Calculating payment for public holidays, sick, bereavement and domestic violence leave
The Employment Court has recently clarified how employers should calculate an employee’s remuneration for public holidays, alternative holidays, sick leave, bereavement leave and domestic violence leave (Other Leave).
Employees are entitled to be paid for Other Leave at a rate of either “relevant daily pay” (RDP) or “average daily pay” (ADP).
RDP means “the amount of pay that the employee would have received had the employee worked on the day concerned”: section 9 of the Holidays Act 2003 (the Act). RDP includes productivity or incentive-based payments (including commission) and payments for overtime, if those payments would have otherwise been received had the employee worked on the day concerned
ADP is calculated by dividing (a) the employee’s gross earnings for the preceding 52 calendar weeks by (b) the number of days during which the employee earned those gross earnings (i.e. the total number of days worked, paid holidays and paid other leave): section 9A of the Act. Section 9A of the Act states that:
- An employer may use an employee’s [ADP] for the purposes of calculating payment for [Other Leave] if:
- it is not possible or practicable to determine an employee’s RDP under section 9(1); or
- the employee’s daily pay varies within the pay period when the holiday or leave falls.
A Full Court in GD (Tauranga) Ltd v Price & Others 2 was asked to consider whether an employer had to calculate other leave at the rate of ADP when an employee’s daily pay varied within the pay period when the Other Leave was taken, even though it was possible and practicable to determine RDP. In other words, the Court was asked to consider whether “may” should be read as “must”.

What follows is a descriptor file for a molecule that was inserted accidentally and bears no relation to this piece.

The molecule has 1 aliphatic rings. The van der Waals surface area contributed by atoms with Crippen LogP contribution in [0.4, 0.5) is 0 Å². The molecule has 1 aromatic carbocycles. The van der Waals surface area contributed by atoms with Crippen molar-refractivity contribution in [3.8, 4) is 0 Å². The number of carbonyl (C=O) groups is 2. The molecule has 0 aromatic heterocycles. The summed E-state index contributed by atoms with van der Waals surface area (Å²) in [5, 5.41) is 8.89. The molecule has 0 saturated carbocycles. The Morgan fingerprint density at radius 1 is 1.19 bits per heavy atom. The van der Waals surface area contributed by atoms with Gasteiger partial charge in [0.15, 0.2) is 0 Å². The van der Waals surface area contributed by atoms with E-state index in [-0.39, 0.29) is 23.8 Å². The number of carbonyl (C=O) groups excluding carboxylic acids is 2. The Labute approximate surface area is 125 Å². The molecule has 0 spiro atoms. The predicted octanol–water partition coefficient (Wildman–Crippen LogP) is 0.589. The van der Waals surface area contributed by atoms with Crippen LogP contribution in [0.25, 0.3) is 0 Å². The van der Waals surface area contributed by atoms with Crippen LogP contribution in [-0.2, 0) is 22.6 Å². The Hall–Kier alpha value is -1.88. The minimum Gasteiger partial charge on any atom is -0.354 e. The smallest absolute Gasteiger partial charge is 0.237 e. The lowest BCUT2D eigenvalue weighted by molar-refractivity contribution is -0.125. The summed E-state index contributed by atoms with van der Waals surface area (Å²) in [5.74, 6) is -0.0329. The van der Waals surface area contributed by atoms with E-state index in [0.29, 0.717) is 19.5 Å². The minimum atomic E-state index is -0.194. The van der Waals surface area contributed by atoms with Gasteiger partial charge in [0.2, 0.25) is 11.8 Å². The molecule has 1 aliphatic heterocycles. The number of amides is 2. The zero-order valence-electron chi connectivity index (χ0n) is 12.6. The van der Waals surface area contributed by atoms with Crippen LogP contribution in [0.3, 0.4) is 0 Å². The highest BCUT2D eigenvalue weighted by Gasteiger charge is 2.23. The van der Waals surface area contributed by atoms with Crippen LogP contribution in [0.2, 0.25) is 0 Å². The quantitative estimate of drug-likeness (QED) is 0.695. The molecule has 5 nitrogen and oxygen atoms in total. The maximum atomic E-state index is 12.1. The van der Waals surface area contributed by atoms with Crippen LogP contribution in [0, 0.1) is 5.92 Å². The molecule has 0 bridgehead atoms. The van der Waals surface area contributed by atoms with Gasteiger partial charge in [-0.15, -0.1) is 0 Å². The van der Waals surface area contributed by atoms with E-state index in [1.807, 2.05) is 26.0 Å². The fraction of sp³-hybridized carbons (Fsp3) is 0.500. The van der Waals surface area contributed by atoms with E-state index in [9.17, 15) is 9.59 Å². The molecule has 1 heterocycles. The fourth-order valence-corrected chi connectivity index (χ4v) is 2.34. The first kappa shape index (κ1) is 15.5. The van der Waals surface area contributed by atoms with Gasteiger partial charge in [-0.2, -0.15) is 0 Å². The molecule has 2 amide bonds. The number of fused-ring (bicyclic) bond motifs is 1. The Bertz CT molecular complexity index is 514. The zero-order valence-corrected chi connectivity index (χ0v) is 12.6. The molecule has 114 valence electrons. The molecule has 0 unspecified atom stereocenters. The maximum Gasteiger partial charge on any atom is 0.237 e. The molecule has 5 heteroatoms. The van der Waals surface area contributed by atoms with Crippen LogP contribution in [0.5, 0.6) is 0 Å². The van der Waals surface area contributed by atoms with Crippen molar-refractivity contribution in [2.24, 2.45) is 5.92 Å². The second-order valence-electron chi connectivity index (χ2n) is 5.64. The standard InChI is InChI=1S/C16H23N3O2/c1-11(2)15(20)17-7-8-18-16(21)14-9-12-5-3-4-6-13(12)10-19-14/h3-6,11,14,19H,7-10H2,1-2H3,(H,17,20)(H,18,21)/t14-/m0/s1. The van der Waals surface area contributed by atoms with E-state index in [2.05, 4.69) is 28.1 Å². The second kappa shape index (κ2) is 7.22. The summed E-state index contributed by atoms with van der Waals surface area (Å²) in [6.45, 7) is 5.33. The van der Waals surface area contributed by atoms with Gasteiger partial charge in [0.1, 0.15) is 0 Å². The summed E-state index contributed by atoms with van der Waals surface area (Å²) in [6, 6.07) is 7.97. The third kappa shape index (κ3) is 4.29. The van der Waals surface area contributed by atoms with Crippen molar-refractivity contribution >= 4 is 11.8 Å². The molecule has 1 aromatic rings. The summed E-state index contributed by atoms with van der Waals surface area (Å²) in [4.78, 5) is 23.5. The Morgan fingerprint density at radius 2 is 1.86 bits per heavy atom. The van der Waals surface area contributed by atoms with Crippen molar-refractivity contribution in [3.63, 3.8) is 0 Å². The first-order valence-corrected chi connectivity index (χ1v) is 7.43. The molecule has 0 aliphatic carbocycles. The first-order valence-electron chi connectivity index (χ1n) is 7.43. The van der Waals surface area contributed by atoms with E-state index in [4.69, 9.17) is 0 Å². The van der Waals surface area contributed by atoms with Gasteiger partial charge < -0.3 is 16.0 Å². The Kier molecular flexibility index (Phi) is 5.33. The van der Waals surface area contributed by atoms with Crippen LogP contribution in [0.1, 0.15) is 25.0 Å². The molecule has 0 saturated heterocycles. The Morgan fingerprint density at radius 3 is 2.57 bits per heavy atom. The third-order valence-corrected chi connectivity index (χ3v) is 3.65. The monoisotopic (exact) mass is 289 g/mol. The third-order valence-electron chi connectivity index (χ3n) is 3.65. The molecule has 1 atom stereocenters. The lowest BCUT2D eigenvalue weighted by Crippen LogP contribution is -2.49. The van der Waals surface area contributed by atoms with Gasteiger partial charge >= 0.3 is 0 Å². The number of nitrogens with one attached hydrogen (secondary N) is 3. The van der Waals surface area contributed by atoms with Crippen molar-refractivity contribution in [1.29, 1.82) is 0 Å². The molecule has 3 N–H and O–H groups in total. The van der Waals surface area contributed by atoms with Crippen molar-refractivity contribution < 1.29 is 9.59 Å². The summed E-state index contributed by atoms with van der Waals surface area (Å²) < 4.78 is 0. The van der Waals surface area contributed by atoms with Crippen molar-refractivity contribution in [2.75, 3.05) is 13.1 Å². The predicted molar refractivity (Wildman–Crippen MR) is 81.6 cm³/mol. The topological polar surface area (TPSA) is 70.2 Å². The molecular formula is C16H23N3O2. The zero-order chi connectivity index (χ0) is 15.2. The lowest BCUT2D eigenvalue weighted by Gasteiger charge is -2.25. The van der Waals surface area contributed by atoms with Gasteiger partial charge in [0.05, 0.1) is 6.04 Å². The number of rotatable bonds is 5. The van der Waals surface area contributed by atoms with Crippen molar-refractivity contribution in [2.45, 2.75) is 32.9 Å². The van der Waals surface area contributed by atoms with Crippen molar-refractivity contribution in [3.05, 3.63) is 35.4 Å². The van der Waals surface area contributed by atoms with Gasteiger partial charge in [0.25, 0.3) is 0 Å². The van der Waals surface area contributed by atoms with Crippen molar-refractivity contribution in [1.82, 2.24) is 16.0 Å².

GD Tauranga Limited (GD) was a building company selling house and land packages under the Generation Home brand. The defendants were employed as sales consultants. The defendants were paid a base salary equivalent to the minimum wage based on 40 hours per week. The defendants were also paid commission which accrued on the date a sale and purchase agreement was declared unconditional (this could be on a day on which a defendant took Other Leave). Because of the commission payments, the defendants’ daily pay varied within each pay period.
If Other Leave was calculated as RDP, the defendants would receive a sum equivalent to the daily portion of their base salary (annual base salary, divided by 52 weeks, divided by 40 hours per week x 8 hours per day), plus any commission payment that would have been received had they worked that day (i.e. any commission that accrued on the day of the Other Leave due to a sale and purchase agreement becoming unconditional on that day).
If Other Leave was calculated as ADP, the employee would receive an average of their annual gross income including the base salary plus commission paid in the preceding 52 years. There was also a possibility of double counting as the ADP calculation resulted in defendants receiving a portion of the commission payments in their average pay, as well as any commission payment that accrued on the day of the Other Leave.
Historically the defendants had been paid ADP for Other Leave. Upon a change in management, the correctness of this was questioned and GD began paying employees RDP for Other Leave. Because of the understandable controversy this caused, GD made an application to the Employment Relations Authority for a ruling on which rate of pay was correct. The case was removed to the Employment Court and heard by the Full Court as a test case.
The defendants argued that as their daily pay varied, GD had to pay Other Leave at the rate of ADP, even though it was possible and practicable to pay RDP.
The Full Court rejected this argument and held that there was no basis to read “may” as “must”, as the defendants had contended. If it is possible or practicable to calculate RDP, even when an employee’s daily pay varies, then an employer retains a discretion as to whether it pays Other Leave as ADP or RDP.
This was consistent with the purpose of the Act which is to ensure that an employee is paid fairly and is not financially disadvantaged. The Court also noted that an employer might need to change between paying ADP and RDP as employment circumstances change.
It must be noted of course that if an employment agreement contains a more favourable calculation for calculating Other Leave than the Act, then the employment agreement must prevail.
These provisions are tricky and are subject to the review of the Holidays Act Taskforce. Please contact us if you require advice on your specific situation.
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The above article was included in the most recent edition of our quarterly newsletter Employment News. For this and other articles, please click on the following link: Employment News – Edition 5